May 2013        


Venezuela: Electoral challenge a coup attempt

A couple of important points are to be noted about the recent presidential election in Venezuela. The first and most important, which is being ignored by practically all—if not all—of the mainstream media is that it was also an attempted coup by right-wing forces, together with their allies in the United States.
     Before this election and the previous one the opposition threatened not to accept the result—unless, of course, it showed that their candidate had won. They promised street violence and civil disturbances, with the expectation that people might get killed in the ensuing confrontations. This would provide an excuse for intervention by the United States—exactly the kind of scenario that led to the previous attempted coup in 2002.
     The gap of a million votes between the right-wing candidate, Capriles, and the late President Chávez in the election of October 2012 was too great for any doubt to be inferred by the losing side; but they felt emboldened by the narrower margin of victory in this month’s election, although that gap was still more than a quarter of a million votes.
     The second point to be noted is that the opposition is not democratic. There are democrats among them; but essentially the bulk of them are democrats only when it suits them.
     For instance, in their own election to choose their candidate for the presidential election they were quite happy to use the National Electoral Council (CNE), which they now attack. They then broke the rules by not carrying out an audit of the results, as required by the electoral laws. The back-up voting papers were then destroyed before this could be done. There is no way of proving that Capriles was even the chosen candidate.
     This is the same opposition that now accuses the CNE of dishonesty, demanded a 100 per cent audit, and laid siege to CNE offices and to the home of its director.
     One of the major acts of the Chávez government was to add millions of people to the electoral register. Before he came to power half the Venezuelan population were not even registered in any national statistics, and as far as previous governments were concerned these people did not even exist. There was no demand from the opposition for the democratic right of this section of the population to be recognised.
     Remember that when the same opposition grabbed power, briefly, during the failed coup in 2002, the first thing they did was to overthrow the constitution of the country and to sack democratically elected officials.
     The third and last point is that the Venezuelan election system is one of the best and most secure in the world. The checks and safeguards against fraud are robust. An article in the American business magazine Forbes even suggested that the United States could learn a lot about how to conduct elections from Venezuela. Near the beginning of President Chávez’s time in office the government decided that this had to be the case, as any perceived flaw would be quickly seized upon.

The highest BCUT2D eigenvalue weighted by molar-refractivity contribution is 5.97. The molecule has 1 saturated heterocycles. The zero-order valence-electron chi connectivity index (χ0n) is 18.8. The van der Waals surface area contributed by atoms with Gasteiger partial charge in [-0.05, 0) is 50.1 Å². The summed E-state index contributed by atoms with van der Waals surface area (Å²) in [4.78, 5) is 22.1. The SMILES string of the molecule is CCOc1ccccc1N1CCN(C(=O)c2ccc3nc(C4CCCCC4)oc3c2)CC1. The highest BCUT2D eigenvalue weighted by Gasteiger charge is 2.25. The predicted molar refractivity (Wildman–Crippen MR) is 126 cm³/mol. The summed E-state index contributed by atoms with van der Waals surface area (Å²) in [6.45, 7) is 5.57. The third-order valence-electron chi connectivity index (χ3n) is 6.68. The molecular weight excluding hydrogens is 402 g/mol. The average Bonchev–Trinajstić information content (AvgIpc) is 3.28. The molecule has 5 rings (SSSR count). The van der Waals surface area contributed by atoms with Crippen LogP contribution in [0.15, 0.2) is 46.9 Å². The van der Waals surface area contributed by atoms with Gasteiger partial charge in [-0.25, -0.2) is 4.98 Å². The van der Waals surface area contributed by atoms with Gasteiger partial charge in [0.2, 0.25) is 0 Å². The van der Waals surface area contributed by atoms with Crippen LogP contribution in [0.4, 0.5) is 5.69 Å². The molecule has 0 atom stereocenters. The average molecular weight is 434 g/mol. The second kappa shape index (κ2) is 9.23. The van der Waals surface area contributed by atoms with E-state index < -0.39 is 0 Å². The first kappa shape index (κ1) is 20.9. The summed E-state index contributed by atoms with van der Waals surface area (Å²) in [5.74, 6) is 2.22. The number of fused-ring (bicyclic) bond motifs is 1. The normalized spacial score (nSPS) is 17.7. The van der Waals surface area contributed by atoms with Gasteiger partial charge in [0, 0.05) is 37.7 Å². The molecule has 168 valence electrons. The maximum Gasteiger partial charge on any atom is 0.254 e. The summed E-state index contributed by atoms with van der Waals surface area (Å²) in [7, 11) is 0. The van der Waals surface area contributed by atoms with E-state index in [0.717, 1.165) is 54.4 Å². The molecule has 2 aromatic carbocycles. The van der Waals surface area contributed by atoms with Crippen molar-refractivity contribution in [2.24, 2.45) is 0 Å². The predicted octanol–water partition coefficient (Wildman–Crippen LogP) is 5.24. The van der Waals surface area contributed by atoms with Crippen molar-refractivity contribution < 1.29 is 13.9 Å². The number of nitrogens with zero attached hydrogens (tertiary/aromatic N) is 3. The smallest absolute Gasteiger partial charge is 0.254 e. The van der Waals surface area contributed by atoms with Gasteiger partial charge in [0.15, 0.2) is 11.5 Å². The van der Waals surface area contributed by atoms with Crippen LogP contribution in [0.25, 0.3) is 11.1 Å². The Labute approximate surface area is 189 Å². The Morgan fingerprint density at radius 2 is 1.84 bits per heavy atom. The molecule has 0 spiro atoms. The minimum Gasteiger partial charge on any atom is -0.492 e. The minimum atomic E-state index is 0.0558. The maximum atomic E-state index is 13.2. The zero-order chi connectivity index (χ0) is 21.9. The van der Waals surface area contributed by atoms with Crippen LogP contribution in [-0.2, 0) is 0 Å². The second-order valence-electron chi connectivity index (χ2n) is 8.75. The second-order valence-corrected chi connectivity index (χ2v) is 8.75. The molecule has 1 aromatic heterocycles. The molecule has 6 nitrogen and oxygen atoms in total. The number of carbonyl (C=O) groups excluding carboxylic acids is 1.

To vote, one must produce a cedula or national identity card, which every Venezuelan carries. This is checked against the national register of the electorate. The voter is then fingerprinted and the result is fed into a national computer system to check that the person has not voted already or does not try to vote again.
     The voting is done at an electronic machine, which then prints a paper version of the vote, which the voter verifies. If they are satisfied, they place this in the ballot box. The voter is then required to to dip their finger in an indelible dye, a further security against repeat voting.
     When voting is completed at a polling station, the paper votes are verified against the electronic tally, which means that a full paper trail is available.
     The extreme and extraordinary demands of the opposition forces can be seen in a banner that one of their supporters held in a recent demonstration at the Venezuelan embassy in London. In the small crowd, which harassed the staff of the embassy and tried to prevent them entering or leaving the building, one of their banners asked for England to invade Venezuela and help to restore what is, to the opposition, the natural order.
     This demand must have gone down a treat with other Latin American countries, especially Argentina. Well, now, if only Maggie was still around!

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